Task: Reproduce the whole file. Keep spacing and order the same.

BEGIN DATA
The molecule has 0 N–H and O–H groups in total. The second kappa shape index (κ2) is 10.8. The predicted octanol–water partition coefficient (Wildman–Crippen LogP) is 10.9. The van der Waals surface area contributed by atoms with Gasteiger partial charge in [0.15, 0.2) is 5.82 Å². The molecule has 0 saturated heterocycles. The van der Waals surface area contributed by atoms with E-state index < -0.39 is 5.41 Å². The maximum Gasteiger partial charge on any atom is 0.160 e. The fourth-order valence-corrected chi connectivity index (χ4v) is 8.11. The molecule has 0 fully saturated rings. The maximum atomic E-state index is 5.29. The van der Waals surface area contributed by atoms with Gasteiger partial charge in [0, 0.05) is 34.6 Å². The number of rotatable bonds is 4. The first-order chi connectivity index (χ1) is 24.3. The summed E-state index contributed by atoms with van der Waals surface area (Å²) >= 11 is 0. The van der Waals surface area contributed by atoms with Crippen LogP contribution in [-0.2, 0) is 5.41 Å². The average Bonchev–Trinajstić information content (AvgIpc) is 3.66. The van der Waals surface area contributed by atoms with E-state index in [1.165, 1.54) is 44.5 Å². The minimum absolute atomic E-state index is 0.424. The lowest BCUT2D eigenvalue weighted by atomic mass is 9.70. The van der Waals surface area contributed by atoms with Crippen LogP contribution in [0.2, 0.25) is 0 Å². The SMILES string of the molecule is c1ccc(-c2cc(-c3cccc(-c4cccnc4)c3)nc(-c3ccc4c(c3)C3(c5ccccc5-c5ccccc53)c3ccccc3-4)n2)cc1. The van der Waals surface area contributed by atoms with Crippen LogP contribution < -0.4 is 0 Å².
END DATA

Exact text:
The molecule has 0 N–H and O–H groups in total. The second kappa shape index (κ2) is 10.8. The predicted octanol–water partition coefficient (Wildman–Crippen LogP) is 10.9. The van der Waals surface area contributed by atoms with Gasteiger partial charge in [0.15, 0.2) is 5.82 Å². The molecule has 0 saturated heterocycles. The van der Waals surface area contributed by atoms with E-state index < -0.39 is 5.41 Å². The maximum Gasteiger partial charge on any atom is 0.160 e. The fourth-order valence-corrected chi connectivity index (χ4v) is 8.11. The molecule has 0 fully saturated rings. The maximum atomic E-state index is 5.29. The van der Waals surface area contributed by atoms with Gasteiger partial charge in [0, 0.05) is 34.6 Å². The number of rotatable bonds is 4. The first-order chi connectivity index (χ1) is 24.3. The summed E-state index contributed by atoms with van der Waals surface area (Å²) >= 11 is 0. The van der Waals surface area contributed by atoms with Crippen LogP contribution in [-0.2, 0) is 5.41 Å². The average Bonchev–Trinajstić information content (AvgIpc) is 3.66. The van der Waals surface area contributed by atoms with E-state index in [1.165, 1.54) is 44.5 Å². The minimum absolute atomic E-state index is 0.424. The lowest BCUT2D eigenvalue weighted by atomic mass is 9.70. The van der Waals surface area contributed by atoms with Crippen LogP contribution in [0.2, 0.25) is 0 Å². The SMILES string of the molecule is c1ccc(-c2cc(-c3cccc(-c4cccnc4)c3)nc(-c3ccc4c(c3)C3(c5ccccc5-c5ccccc53)c3ccccc3-4)n2)cc1. The van der Waals surface area contributed by atoms with Crippen LogP contribution < -0.4 is 0 Å².